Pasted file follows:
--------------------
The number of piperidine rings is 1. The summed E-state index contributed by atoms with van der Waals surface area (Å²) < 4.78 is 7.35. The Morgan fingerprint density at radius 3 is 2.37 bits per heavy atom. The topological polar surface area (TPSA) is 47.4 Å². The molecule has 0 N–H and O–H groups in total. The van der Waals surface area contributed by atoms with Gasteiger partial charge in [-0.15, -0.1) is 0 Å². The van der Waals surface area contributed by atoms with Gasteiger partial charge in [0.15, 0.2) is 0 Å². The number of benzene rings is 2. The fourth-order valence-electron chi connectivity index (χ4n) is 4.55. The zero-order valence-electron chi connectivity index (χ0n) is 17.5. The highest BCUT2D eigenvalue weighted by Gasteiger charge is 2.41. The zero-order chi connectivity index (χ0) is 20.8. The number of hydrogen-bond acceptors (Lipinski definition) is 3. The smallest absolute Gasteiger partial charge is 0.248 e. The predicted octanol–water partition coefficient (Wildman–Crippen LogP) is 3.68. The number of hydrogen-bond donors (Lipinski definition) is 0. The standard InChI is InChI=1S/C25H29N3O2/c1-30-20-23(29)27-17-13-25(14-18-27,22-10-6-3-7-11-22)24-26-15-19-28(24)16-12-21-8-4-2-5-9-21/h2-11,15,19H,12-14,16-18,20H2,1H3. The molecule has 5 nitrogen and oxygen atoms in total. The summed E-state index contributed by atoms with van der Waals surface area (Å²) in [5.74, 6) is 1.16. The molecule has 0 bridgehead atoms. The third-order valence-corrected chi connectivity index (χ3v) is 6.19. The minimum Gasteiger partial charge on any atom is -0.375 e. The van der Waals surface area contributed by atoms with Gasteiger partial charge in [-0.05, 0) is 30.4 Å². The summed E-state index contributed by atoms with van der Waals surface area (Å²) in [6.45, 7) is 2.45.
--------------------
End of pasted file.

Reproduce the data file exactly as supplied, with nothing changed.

The number of piperidine rings is 1. The summed E-state index contributed by atoms with van der Waals surface area (Å²) < 4.78 is 7.35. The Morgan fingerprint density at radius 3 is 2.37 bits per heavy atom. The topological polar surface area (TPSA) is 47.4 Å². The molecule has 0 N–H and O–H groups in total. The van der Waals surface area contributed by atoms with Gasteiger partial charge in [-0.15, -0.1) is 0 Å². The van der Waals surface area contributed by atoms with Gasteiger partial charge in [0.15, 0.2) is 0 Å². The number of benzene rings is 2. The fourth-order valence-electron chi connectivity index (χ4n) is 4.55. The zero-order valence-electron chi connectivity index (χ0n) is 17.5. The highest BCUT2D eigenvalue weighted by Gasteiger charge is 2.41. The zero-order chi connectivity index (χ0) is 20.8. The number of hydrogen-bond acceptors (Lipinski definition) is 3. The smallest absolute Gasteiger partial charge is 0.248 e. The predicted octanol–water partition coefficient (Wildman–Crippen LogP) is 3.68. The number of hydrogen-bond donors (Lipinski definition) is 0. The standard InChI is InChI=1S/C25H29N3O2/c1-30-20-23(29)27-17-13-25(14-18-27,22-10-6-3-7-11-22)24-26-15-19-28(24)16-12-21-8-4-2-5-9-21/h2-11,15,19H,12-14,16-18,20H2,1H3. The molecule has 5 nitrogen and oxygen atoms in total. The summed E-state index contributed by atoms with van der Waals surface area (Å²) in [5.74, 6) is 1.16. The molecule has 0 bridgehead atoms. The third-order valence-corrected chi connectivity index (χ3v) is 6.19. The minimum Gasteiger partial charge on any atom is -0.375 e. The van der Waals surface area contributed by atoms with Gasteiger partial charge in [-0.05, 0) is 30.4 Å². The summed E-state index contributed by atoms with van der Waals surface area (Å²) in [6.45, 7) is 2.45.